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eISSN: 1643-3750

Computer educational program for diagnosis of liver diseases based on HEPAR II

H. Wasyluk, A. Oniśko

Med Sci Monit 2003; 9(2): 18-19

ID: 15297

Published: 2003-05-20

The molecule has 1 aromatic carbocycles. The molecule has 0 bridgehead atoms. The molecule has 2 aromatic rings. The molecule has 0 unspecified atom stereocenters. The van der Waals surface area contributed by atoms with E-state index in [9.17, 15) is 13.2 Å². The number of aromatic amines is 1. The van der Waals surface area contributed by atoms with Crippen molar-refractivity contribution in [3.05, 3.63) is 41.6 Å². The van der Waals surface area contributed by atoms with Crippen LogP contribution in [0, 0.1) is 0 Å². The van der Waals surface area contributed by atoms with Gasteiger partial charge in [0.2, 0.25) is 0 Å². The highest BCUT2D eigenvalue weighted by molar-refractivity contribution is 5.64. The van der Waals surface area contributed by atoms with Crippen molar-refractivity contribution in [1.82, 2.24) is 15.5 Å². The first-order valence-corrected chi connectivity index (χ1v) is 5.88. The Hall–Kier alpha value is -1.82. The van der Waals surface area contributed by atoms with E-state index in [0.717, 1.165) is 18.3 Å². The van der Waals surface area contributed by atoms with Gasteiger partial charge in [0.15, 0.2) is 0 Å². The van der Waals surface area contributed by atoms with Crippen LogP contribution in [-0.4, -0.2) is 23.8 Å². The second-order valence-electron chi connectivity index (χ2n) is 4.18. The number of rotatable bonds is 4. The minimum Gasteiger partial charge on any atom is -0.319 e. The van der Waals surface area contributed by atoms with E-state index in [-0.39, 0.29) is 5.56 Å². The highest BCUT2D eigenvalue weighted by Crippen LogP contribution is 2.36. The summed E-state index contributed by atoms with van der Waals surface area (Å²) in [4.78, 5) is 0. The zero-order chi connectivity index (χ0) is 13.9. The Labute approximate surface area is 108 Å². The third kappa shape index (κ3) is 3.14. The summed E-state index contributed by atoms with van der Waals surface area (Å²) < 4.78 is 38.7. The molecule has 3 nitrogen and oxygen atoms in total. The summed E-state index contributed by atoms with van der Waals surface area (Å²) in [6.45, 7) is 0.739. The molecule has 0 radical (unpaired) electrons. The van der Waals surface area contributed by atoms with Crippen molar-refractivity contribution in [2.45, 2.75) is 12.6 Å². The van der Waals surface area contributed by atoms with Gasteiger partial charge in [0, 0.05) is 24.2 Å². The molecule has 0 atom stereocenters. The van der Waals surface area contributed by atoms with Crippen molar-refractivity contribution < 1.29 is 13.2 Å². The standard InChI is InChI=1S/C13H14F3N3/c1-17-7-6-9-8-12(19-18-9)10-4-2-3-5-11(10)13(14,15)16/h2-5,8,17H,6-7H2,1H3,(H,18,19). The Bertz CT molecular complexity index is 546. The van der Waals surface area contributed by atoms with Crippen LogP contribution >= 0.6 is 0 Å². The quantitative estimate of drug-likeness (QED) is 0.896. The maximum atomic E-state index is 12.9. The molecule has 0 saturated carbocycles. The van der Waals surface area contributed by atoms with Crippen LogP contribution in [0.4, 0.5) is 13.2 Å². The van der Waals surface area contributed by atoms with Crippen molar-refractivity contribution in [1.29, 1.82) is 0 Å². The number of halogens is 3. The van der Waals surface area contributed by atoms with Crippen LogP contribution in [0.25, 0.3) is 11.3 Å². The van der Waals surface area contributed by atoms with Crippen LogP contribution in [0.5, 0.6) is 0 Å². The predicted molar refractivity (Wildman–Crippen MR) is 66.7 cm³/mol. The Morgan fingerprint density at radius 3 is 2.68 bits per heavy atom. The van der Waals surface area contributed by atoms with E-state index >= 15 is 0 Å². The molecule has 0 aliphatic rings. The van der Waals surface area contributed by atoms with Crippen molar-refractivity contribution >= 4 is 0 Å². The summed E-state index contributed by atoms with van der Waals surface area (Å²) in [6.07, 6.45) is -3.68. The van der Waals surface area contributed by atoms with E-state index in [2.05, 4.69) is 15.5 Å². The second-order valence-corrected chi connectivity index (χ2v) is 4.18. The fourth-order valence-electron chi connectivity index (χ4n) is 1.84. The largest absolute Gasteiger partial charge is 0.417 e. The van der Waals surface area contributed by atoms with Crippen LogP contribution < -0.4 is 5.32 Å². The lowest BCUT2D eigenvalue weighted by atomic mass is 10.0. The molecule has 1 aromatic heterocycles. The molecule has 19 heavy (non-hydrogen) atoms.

Background:Computer-based support of diagnosis of liver diseases has been a subject of numerous investigations (e.g,Adlassaning and Horak,1995,Bobrowski 1992,Lucas 1994).We have built a Bayesian network model called HEPAR II,that employs techniques of decision analysis. The model aims at supporting clinical diagnostic process of liver diseases (OniEko et al,2000, 2001).The HEPAR II system is a continuation of a work on a single-disorder diagnosis model,HEPAR I,created at the Institute of Biocybernetics and Biomedical Engineering PAN in cooperation with physicians of the Medical Center of Postgraduate Education in Warsaw (Bobrowski,1992,Wasyluk, 1995,2002). The computer system we present is based on the idea of gathering and processing updated clinical data of clinical patients with liver diseases. This database comes from the Department of Gastroenterology at the Institute of Food and Feeding in Warsaw.The database was founded in 1990;each hepatological case is described by circa 160 various medical variables and by clinical and histopathological diagnoses. Material/Methods:The structure of the HEPAR II model was built on the basis of both medical literature and knowledge of the experts in hepatology.The version of HEPAR II model we used in our investigations has been constructed on a model of Bayesian network and consisted of 73 nodes, representing 11 different liver diseases,66 variables reflecting results of clinical signs and symptoms as well as diagnostic laboratory tests .Numeric parameters of the model have been specified based on the HEPAR database. In the initial phase of developing the final program, a prototype of the educational program for diagnosis of liver disorders has been prepared. It consists of a few windows which allow for an interaction with the HEPAR II model. First three windows give an opportunity to introduce data of a diagnosed patient. An interactive diagnostic interface to HEPAR II consists of a number of windows,each connected with different group of clinical findings of a patient. On the left side of each window (vide Fig.1)is displayed a list of findings. Right-clicking on any of the features brings up a pop-up menu that lists all possible values of the selected variable. The right side of the window presents an ordered list of possible diagnoses with their associated probabilities, presented also graphically. The probabilities are updated immediately after entering each finding and a newly ordered list of possible disorders appears in a second. Thus, one can verify instantly whether introducing a new feature into the model will change probabilities of particular diseases.Results:The prototype of the educational program based on the HEPAR II model has been presented to the groups of physicians, participating in courses of medical informatics available for those specializing in family medicine. The presentation of the program aimed at acquainting them with possible diagnostic strategies of the model through diagnostic simulations .Applying this method physicians could assess and verify diagnostic value of signs symptoms and tests resulting from diagnostic examinations of a particular patient .Such a simulation enabled them choosing of optimal diagnostic strategy in determining type of medical tests to be performed in particular clinical situation. Despite of medical and ethical aspects of diagnostic procedures, such a computer assisted identification of a laboratory test of the highest diagnostic power for a particular patient evidently diminishes costs of diagnostic process and accelerate applications of specific therapy. In frames of the process of initial testing of the prototype of our educational program ,we have performed experimental investigation, in which the diagnostic accuracy of the HEPAR II model was compared with diagnostic accuracy of a group of family doctors .It proved, that the diagnostic accuracy of the model (70%)was higher than the accuracy of physicians (33%). Moreover, these physicians, using this computer assisted diagnostic system, Increased their diagnostic accuracy from 33%to 65%. Above results suggest that presented system would be useful as an educational tool for students and specializing physicians in supporting medical diagnosis. Presented system is still under development and new ways of communication of physicians with computer assisted diagnostic system are currently verified successively by physicians attending courses provided by the Department of Informatics of the Medical Center for Postgraduate Education in Warsaw